Once again, we've got a good, old-fashioned, one-loss logjam near the top of the BCS standings, which means sometime soon the national focus will turn to each team's "body of work." And even though the advice we're about to dispense will come too late for this year's contenders, maybe it will help steer future national-title aspirants in the right direction.
First, a bit of clarification: The terms 'I-A' and 'I-AA' are technically outdated. But so is college football's system for determining a national champion, so we're sticking with them anyway. 'I-A' is now officially 'FBS' (Football Bowl Subdivision) and 'I-AA' is now 'FCS' (Football Championship Subdivision), thereby satiating the public's endless longing for an even more confusing way to group college football teams. But we're using the more traditional 'I-A' and 'I-AA' designations, because they're more familiar and sensible. And if doing so happens to stymie the NCAA's clumsy attempt at re-branding, that's an added bonus.
One other thing about I-A and I-AA programs: That distinction has to do with a convoluted formula dealing with school enrollment, athletic-department budgets, home-game attendance, political influence and deftness in filling out paperwork. It has virtually nothing to do with how good a football program actually is. If it did, Washington State would probably be I-AAAAAAAAAAAAAAAA.
Scheduling I-AA opponents is all the rage these days, especially since those wins once again count toward bowl eligibility. And like recreational drugs in a dorm room (we know, drugs are illegal and nobody actually ever breaks the law), everybody's doing it. Since the advent of the BCS, only two teams from BCS conferences plus Notre Dame have never scheduled a I-AA opponent.
These I-AA teams are supposed to roll into town and play cannon fodder, often for Homecoming or Parents' Weekend. They're supposed to be less lively than tackling dummies. These are the Saturdays in which that fifth-string tailback who can't even carry the athletic tape without fumbling tucks his mullet under his helmet and rumbles in for a two-yard touchdown he'll one day bore his grandkids to tears remembering.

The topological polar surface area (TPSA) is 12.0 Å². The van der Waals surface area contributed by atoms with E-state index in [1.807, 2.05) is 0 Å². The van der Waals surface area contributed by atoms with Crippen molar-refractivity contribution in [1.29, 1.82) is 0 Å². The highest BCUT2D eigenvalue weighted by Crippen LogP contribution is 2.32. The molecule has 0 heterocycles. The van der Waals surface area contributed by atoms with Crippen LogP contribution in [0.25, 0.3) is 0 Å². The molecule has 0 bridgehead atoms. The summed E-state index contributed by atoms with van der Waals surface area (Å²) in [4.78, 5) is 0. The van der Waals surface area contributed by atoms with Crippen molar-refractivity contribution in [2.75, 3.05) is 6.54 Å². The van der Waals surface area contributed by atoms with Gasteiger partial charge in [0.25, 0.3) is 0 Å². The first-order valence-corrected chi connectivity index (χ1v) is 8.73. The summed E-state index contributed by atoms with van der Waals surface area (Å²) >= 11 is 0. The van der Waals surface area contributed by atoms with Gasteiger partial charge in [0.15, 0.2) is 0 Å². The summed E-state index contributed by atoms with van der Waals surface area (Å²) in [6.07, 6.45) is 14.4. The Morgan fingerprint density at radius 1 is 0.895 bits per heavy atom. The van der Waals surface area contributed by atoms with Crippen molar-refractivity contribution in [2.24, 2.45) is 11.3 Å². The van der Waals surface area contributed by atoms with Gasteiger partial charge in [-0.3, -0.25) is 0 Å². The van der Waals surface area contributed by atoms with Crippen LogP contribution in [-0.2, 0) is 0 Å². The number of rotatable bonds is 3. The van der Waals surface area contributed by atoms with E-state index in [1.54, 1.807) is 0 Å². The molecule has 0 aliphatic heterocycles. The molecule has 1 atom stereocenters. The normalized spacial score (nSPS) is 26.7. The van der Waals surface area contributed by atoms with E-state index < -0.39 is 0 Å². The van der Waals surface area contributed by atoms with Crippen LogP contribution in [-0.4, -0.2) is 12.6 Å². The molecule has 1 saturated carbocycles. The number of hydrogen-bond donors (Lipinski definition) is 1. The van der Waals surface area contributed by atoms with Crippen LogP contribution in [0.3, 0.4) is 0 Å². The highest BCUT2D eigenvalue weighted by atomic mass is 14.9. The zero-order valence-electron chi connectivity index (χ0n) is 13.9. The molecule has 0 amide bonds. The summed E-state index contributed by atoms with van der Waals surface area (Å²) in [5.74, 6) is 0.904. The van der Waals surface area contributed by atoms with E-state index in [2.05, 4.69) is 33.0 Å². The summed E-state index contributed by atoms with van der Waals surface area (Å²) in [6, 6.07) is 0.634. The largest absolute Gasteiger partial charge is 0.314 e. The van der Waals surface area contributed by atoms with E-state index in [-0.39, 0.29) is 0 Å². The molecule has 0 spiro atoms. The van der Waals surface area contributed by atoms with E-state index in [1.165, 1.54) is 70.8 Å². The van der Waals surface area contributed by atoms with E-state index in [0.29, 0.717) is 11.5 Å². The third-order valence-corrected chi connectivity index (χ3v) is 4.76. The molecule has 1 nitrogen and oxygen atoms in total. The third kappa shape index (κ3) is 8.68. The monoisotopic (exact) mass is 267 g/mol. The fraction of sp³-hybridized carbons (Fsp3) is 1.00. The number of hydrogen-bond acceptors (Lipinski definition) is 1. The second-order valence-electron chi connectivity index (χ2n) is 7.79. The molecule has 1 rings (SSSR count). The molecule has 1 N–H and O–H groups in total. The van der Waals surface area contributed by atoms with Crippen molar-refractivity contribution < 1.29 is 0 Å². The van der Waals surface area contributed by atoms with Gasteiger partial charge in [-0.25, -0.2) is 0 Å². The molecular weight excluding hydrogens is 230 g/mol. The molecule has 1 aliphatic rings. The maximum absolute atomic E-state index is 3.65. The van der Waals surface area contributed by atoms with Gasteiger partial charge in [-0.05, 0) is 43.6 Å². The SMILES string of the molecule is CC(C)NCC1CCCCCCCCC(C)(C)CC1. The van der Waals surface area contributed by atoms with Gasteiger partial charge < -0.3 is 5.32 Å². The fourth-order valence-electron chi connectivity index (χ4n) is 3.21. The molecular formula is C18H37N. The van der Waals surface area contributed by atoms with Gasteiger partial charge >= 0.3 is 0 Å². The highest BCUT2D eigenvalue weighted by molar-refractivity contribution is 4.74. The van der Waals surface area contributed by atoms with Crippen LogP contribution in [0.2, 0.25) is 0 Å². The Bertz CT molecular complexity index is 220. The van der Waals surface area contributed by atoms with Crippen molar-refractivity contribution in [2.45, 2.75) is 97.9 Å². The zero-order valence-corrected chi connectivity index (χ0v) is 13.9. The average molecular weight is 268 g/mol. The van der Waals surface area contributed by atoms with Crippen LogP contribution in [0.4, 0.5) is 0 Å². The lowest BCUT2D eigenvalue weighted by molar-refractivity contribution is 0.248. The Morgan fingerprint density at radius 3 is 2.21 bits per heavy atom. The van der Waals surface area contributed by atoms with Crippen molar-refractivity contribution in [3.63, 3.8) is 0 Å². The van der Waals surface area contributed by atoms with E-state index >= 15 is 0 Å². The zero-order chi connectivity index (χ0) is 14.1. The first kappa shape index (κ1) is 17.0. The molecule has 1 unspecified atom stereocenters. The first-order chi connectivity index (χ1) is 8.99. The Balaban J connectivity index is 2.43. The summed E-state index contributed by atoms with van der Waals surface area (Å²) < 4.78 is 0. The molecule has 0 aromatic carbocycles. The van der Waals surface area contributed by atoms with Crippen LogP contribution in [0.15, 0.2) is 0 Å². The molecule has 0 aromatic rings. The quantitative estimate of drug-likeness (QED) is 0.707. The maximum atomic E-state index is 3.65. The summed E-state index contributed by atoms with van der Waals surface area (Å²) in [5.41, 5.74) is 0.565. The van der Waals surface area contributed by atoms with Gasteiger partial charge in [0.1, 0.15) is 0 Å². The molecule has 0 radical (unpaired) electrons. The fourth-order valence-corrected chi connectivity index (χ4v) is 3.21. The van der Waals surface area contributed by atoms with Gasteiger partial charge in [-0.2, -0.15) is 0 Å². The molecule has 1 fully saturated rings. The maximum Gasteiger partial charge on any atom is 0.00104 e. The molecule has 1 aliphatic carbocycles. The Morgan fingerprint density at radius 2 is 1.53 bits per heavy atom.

In other words, the I-AA opponents in these affairs are like the groom at a wedding: a necessary piece of the puzzle, but little more than a prop, a part of the scenery.
So why, then, are big-time I-A programs foolish to schedule their I-AA brethren? It's not even for the most obvious reason, which is that every now and then the I-AA team politely cashes its paycheck and then impolitely pulls a historic upset (cough
No, it's because not only do they not help a team's BCS ranking, their perceived weakness can actually cause that ranking to take a hit. In the realpolitik of the BCS, a win over a I-AA team is at best the equivalent of a bye and at worst a virtual loss. And sometimes, it's even an actual loss (cough*AppState*cough). The media used to blindly praise these lopsided wins, but now these games are picked apart and analysts question why they were scheduled in the first place.